Like a Picassoportrait, Gretzky's team looks interesting but distinctly skewed. Since thesummer of 2002 (Gretzky officially took over as managing partner in February'01), the organization has made a whopping 42 trades, including moving DanielBri√®re to Buffalo for Chris Gratton, one of the worst deals in the NHL over thelast five years. Phoenix signed free agents Tony Amonte and Petr Nedved, thengot less than a season out of them, which was longer than Brett Hull lasted.(He played five games with Phoenix before retiring.) Although fighting hasbecome increasingly marginalized in the league the Coyotes gave enforcerGeorges Laraque a two-year, $2.4 million deal last summer. And with speed beingthe NHL's coin of the realm, Phoenix, now only about $1 million under the $44million salary cap, signed 36-year-old former Coyote Jeremy Roenick, who wascoming off a poor season in L.A., and Owen Nolan, 34, a power forward who hadnot played since 2004. "J.R. fit in nicely in this city and was the rightfit financially [one-year, $1.2 million]," says Gretzky. "We've beenoverjoyed with him. He might be our most consistent player. With Nolan, well,we needed to add physical toughness. Not stupid toughness but toughness. We gotbeat up a little last year."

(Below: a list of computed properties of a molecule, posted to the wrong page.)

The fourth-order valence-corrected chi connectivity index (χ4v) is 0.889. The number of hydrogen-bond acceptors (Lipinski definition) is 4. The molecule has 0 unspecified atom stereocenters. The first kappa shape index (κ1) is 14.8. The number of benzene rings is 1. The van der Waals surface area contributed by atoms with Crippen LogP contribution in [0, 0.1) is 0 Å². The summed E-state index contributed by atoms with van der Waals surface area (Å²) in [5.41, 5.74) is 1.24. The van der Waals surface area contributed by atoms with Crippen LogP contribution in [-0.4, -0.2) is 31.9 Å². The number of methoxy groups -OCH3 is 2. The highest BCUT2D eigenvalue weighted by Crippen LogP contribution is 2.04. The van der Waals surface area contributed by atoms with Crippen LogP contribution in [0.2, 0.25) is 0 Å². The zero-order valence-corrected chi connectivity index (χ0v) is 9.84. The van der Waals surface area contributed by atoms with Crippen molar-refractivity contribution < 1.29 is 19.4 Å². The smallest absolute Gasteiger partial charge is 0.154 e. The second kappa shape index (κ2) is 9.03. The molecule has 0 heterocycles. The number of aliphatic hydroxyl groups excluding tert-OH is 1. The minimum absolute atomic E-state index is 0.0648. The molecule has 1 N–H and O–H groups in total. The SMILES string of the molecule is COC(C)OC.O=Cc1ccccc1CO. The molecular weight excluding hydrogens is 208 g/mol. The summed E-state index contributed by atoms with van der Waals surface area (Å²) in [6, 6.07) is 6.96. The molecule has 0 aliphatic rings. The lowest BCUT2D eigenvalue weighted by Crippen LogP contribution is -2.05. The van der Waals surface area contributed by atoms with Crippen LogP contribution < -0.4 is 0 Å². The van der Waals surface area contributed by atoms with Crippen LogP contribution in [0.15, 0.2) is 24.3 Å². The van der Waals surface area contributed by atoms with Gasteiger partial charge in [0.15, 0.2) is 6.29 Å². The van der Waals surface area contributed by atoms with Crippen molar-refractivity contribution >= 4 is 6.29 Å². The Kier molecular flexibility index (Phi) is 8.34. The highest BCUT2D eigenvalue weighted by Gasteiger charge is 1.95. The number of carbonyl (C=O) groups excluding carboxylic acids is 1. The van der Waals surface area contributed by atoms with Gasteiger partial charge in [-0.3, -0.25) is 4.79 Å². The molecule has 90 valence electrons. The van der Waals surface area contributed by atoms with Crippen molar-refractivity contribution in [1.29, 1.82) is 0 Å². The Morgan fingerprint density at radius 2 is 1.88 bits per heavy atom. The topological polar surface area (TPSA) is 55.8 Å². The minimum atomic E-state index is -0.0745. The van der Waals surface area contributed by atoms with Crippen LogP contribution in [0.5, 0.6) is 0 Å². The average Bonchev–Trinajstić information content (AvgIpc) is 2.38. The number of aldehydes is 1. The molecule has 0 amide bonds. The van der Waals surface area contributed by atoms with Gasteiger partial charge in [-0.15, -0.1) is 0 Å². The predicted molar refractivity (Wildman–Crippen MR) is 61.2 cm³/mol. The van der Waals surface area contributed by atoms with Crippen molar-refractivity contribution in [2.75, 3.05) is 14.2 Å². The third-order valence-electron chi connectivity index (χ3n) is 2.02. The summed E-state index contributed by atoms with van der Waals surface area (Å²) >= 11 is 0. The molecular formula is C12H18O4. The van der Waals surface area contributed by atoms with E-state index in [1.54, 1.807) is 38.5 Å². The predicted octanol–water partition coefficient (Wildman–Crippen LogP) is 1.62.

Now they justhave been getting beat. Weakened by injuries to centers Steven Reinprecht andMike Comrie and right wing Shane Doan, and undermined by erratic goaltendingfrom Curtis Joseph, the Coyotes are, as one player said, "out ofsync."
The Great Onehas no illusion that Phoenix can score its way to success. "This team willbe built around defense," says Gretzky, whose franchise has made theplayoffs just once since he arrived. "We have to be better defensively thananyone else."
Gretzky startedcoaching in a year when running a bench was highly challenging because of theincrease in special teams play, but changing lines was the least of hisproblems in 2005--06. Last February his associate coach and friend, RickTocchet, was charged with promoting gambling, money laundering and conspiracy,and Gretzky's wife, actress Janet Jones, was alleged in news accounts to haveplaced bets with Tocchet (both denied the allegations). As executive directorof Canada's hockey team for the second straight Olympics, Gretzky watched hisdefending gold medalists fail to reach the medal round in Turin. Mostimportant, his mother, Phyllis, died 11 months ago. "I've told my wife thatI've been thinking about phoning Mom [recently]," Gretzky says. "Ididn't in the first few months after she passed, but it picks up momentum whenthings turn really bad. I always spent a lot of time talking to Mom. I guessit's natural to turn to the shoulder you lean on most.
"But I knowthis. When things do get better, when we do turn it around, it'll be reallyenjoyable." Phoenix rising. Slowly.
See a photo gallery of Gretzky moments, and get up-to-the-minute coverage ofthe league at SI.com/NHL.
Photographs by Robert Beck
Photographs by Robert Beck
Gretzky says he's happy he brought back Roenick, though the 36-year-old hadjust one goal in 16 games.